We share our best practices, info about our campaigns and activities so that we can learn from each other. Every year in Jan/Feb, Tunza Eco Gen organizes Global Youth Eco Leadership Summit and invites the best members/ambassadors from different nations. I was selected to represent UAE in 2014 GYELS where we debated on global environmental challenges, listened to keynote speakers.
These 3 groups intend to tap the power and potential of our youngsters and give them a platform to shine and rise. There are 1000 active members of Students for the Earth and we have done many campaigns, actual projects like Clean Ups, Tree Plantation, Enviro-art contests, Earth Hour events, we have taken a group of young students to visit the green/sustainable popular sites of UAE to make them learn the principles and ways of sustainability. Our activities have inspired many and generated many eco-warriors. I have executed many projects at the individual level: I have given motivational presentations to educate women, laborers, and children, set up a waste management system in our building(11 floors, 66 flats), and made tables from recycled tires which is my best initiative so far. I take every opportunity to spread awareness about the need to save energy, reduce waste and protect the environment -at family events, at school, in festival gatherings, and in the community. I visit schools with environmental videos and games, quizzes, and Green Talk sessions, campaign at malls, food courts, cafeterias, and high foot traffic areas, teach students about the benefits of organic farming, organize educational trips for youth to sustainable buildings and other “green” UAE sites. On International Youth Day 12th August 2015, I took a group of students to DEWA which is the world’s largest government sustainable building. A few months ago, I concluded an innovative campaign called “A Dose of Help” by which we collected unused, not yet expired medicines for the needy. We collected more than 1000 units of medicines including insulin, nasal drops, paracetamol, and cough syrups. I have persuaded factories to recycle packing material, plant trees on my birthdays and my parents' anniversary, and started the “Ecoholics” Facebook page to spread positive environment values. I write about various environmental issues in National newspapers and local magazines, sharing my efforts to inspire others towards environmental conservation.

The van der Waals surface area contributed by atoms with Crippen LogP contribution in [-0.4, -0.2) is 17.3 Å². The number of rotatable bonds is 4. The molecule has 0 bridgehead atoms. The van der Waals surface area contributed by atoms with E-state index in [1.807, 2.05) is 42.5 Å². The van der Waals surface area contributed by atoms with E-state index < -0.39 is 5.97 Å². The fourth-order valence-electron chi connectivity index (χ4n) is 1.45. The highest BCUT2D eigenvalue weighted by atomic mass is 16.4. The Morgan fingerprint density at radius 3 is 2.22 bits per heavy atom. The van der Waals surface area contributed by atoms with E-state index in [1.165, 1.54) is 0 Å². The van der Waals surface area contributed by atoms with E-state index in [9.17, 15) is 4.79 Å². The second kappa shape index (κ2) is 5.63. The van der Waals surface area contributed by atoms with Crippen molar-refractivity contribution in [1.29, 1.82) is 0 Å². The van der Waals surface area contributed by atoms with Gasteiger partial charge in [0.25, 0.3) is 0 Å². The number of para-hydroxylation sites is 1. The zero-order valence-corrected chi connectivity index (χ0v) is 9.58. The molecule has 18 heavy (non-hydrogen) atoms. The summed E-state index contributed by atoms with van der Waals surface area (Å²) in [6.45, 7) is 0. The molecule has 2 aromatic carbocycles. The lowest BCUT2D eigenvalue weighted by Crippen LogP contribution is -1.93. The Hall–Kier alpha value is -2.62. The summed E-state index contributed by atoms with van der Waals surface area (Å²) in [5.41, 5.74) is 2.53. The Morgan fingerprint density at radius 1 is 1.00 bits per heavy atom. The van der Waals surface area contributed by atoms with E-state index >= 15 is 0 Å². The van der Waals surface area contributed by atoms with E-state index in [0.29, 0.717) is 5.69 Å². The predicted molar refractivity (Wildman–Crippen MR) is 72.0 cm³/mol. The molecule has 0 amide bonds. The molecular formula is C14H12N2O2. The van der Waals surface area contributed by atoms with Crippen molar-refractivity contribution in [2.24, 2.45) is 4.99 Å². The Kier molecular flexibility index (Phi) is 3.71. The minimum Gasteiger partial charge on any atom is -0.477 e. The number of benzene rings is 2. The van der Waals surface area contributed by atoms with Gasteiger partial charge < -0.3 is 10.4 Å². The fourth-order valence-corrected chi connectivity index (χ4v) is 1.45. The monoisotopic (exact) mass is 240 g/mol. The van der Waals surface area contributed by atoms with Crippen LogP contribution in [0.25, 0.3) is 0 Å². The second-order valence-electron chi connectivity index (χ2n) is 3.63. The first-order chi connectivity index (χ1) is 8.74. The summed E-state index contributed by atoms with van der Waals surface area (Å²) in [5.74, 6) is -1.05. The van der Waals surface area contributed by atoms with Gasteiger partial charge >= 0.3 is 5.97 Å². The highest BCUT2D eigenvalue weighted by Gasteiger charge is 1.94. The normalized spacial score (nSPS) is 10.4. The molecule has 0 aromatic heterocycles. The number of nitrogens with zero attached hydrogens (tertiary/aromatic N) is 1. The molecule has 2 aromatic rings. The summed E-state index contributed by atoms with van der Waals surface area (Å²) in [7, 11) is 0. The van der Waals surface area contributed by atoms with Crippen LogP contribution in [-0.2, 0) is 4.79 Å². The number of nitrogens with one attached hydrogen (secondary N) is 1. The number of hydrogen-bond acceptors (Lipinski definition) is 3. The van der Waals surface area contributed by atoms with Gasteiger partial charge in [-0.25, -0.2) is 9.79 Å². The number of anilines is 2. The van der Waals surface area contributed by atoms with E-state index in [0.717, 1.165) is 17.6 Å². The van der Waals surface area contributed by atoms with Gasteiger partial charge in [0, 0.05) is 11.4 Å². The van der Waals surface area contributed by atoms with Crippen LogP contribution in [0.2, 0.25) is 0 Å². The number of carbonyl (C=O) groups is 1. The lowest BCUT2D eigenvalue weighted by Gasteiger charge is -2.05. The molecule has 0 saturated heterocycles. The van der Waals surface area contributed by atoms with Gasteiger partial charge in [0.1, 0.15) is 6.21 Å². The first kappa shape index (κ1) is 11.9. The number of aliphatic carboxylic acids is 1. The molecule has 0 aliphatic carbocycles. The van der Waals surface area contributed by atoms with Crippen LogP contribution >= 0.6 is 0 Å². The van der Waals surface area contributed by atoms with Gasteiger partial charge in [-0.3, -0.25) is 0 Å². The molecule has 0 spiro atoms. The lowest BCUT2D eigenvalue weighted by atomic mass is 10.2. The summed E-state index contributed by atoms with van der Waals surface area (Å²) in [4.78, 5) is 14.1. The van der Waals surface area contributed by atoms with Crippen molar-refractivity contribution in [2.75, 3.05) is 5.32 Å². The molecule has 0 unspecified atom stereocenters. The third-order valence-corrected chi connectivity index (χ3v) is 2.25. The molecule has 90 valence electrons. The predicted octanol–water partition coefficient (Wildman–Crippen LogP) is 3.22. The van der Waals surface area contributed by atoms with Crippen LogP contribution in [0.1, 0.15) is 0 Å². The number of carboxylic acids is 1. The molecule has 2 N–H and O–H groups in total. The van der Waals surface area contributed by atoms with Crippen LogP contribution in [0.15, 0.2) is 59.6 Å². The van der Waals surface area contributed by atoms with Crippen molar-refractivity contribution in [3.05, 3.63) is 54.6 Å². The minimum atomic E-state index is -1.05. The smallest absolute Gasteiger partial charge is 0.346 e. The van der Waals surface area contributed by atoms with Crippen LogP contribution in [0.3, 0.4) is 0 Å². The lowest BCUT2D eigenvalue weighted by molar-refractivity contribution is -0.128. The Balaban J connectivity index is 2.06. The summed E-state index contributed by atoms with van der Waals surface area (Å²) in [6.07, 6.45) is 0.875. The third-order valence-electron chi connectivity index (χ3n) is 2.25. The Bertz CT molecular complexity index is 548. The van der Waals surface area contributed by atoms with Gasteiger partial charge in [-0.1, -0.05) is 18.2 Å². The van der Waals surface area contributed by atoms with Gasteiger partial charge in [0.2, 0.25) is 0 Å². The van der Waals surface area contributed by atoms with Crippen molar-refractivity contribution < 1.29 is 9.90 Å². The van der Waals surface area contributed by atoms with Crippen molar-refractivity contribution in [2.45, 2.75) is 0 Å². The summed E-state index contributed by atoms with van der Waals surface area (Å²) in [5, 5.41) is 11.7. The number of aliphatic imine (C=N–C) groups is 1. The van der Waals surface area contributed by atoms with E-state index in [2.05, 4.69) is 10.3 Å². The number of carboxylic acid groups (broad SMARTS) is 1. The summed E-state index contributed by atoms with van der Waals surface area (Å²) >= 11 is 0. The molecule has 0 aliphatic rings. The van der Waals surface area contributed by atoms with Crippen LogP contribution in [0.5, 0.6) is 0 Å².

We take candlelight dinners at home every alternate day to save energy (we switch off all our mobiles, TV, unnecessary gadgets during that time and save energy and enjoy quality family time). Many youngsters got inspired by this and have started doing the same.
Have you faced any challenges while embarking on climate change advocacy and how did you overcome the challenge?
Initially, people were not willing to come for my campaigns. They & their parents thought it would be a wastage of their time. I, then, collaborated with companies like Bee’ah and Tunza Eco Generation (Environment networking platform for children and youth-initiative by Samsung and UNEP) and got nice give-away/souvenirs to be given during these campaigns. This strategy worked and give-away worked in attracting people to attend my campaigns. Once they attended my campaigns, I was successful in convincing them, generating interest in them to work towards environment protection.
While making tables from used tires, I faced challenges like how to bend them to give X-cross section to get the desired design of my table. I was guided by my parents to approach a garage that did this for me.